What is Title X (Title 10)? And why should I care?
The short answer: Title X may mean that some people qualify for free or reduced-cost family planning services, which could impact their ability to meaningfully access health care. In a time of rising health care costs and precarious employment, that is no small thing.
The longer explanation: Title X is a federal family planning program that was enacted in 1970. For anyone keeping historical tabs, this means that Republican President Richard Nixon signed this piece of legislation into action. According to the U.S. Department of Health and Human Services Office of Population Affairs, “The Title X program is designed to provide access to contraceptive services, supplies and information to all who want and need them. By law, priority is given to persons from low-income families.” While there are other federally funded health care sources for people with low incomes, Title X remains the only source dedicated specifically to family planning services.
If you can’t afford family-planning and sexual health services, Title X may help.
In Arizona, the Arizona Family Health Partnership uses Title X funds to provide services to approximately 40,000 people each year. Most of these people have incomes at or below the federal poverty line and may not otherwise have access to health care. Four Arizona Planned Parenthood health centers receive Title X funds through the Arizona Family Health Partnership to provide reduced cost sexual and reproductive health care.
In addition to contraception, Title X covers a variety of preventive services, including:
- reproductive life/family planning counseling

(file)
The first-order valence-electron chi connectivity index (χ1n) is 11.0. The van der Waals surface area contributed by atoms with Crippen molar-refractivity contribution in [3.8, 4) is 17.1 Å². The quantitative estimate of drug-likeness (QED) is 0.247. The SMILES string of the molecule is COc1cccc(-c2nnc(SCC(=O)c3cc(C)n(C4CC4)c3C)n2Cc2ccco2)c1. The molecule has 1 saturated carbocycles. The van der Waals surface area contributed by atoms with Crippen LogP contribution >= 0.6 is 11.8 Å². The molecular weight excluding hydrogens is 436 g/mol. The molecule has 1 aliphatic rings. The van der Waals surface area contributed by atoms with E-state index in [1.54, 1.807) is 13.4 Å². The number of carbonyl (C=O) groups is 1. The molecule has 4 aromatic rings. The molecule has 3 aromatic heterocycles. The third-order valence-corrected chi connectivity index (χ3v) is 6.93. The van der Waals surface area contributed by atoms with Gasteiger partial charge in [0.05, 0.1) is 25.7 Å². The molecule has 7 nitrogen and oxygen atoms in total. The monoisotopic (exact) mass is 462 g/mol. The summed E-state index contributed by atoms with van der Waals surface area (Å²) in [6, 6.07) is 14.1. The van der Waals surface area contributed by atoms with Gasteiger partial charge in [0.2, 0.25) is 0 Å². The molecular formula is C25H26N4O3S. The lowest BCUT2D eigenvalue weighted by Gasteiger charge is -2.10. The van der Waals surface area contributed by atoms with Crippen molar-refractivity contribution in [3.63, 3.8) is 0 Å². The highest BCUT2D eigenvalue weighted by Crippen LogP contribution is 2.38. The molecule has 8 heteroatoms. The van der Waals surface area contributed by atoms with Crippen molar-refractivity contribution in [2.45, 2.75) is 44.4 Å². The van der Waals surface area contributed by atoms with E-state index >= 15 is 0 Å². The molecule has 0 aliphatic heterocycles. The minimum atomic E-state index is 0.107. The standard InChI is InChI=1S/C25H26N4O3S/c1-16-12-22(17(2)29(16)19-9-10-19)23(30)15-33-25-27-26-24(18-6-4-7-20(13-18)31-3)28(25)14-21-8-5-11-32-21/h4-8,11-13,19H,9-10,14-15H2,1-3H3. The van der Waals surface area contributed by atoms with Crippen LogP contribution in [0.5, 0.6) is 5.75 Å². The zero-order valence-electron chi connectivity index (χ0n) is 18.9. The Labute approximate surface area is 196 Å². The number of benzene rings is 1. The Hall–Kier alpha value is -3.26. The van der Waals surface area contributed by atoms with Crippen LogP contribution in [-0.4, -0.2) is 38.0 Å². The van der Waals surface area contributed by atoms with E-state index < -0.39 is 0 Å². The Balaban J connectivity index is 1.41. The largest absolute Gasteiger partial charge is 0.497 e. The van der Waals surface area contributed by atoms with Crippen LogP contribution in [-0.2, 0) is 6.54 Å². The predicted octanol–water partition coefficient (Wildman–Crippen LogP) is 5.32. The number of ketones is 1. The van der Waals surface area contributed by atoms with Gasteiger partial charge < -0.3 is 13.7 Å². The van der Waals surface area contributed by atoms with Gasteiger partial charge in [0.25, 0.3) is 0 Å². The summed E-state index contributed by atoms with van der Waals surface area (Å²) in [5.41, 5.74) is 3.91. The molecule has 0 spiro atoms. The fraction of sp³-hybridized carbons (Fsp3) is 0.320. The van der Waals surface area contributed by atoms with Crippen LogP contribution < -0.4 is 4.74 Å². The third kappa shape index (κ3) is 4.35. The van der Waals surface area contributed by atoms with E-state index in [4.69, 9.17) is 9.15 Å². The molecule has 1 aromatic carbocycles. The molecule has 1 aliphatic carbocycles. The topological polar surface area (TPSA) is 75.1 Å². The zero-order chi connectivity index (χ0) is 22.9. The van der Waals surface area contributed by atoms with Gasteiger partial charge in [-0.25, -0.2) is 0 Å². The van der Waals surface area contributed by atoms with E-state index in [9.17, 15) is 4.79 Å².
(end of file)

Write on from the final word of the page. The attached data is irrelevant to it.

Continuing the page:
- gynecological examinations and basic lab tests
- breast and cervical cancer screenings
- testing and treatment for sexually transmitted diseases
- HIV testing and risk reduction counseling
- pregnancy testing
- general health screenings for high blood pressure, diabetes, and anemia
- community education and outreach
By statute, no Title X funds pay for abortion services. However, people experiencing unintended pregnancies may receive nondirective counseling related to all pregnancy options: prenatal care and delivery, infant care, adoption and foster care, and abortion.
Title X health centers are open to all, regardless of income level. However, people who meet Title X’s specific income requirements may qualify to receive either free services or services based on sliding scale fees. Income requirements are based on annual federal poverty levels. In many circumstances, minors will qualify for free services. For health centers funded by the Arizona Family Health Partnership, “People 17 and younger are eligible to receive all of our services as permitted by state law. Costs are determined by the teenager’s income unless a parent or guardian is present.”
Additionally, minors — and in fact people of all ages and incomes — will receive confidential reproductive health care at Title X locations. The only exceptions are:
- if you are a minor and mention rape, abuse, or incest, it will be reported to the proper agency in accordance with Arizona law;
- positive results for certain sexually transmitted diseases (STIs/STDs) must be reported to the state health department.
Four Planned Parenthood health centers in Arizona provide services with Title X funding — the Maryvale Health Center in Phoenix, the Hoffman Health Center in Tucson, and the Planned Parenthood health centers in Mesa and Yuma. If you’d like to access Title X services at one of these health centers, call:
- 602-277-PLAN (7526) in Phoenix;
- 520-408-PLAN (7526) in Tucson;
- (toll-free) 855-207-PLAN (7526) elsewhere in Arizona.
For people farther away from those Planned Parenthood health centers, you can search here for other Arizona Title X locations.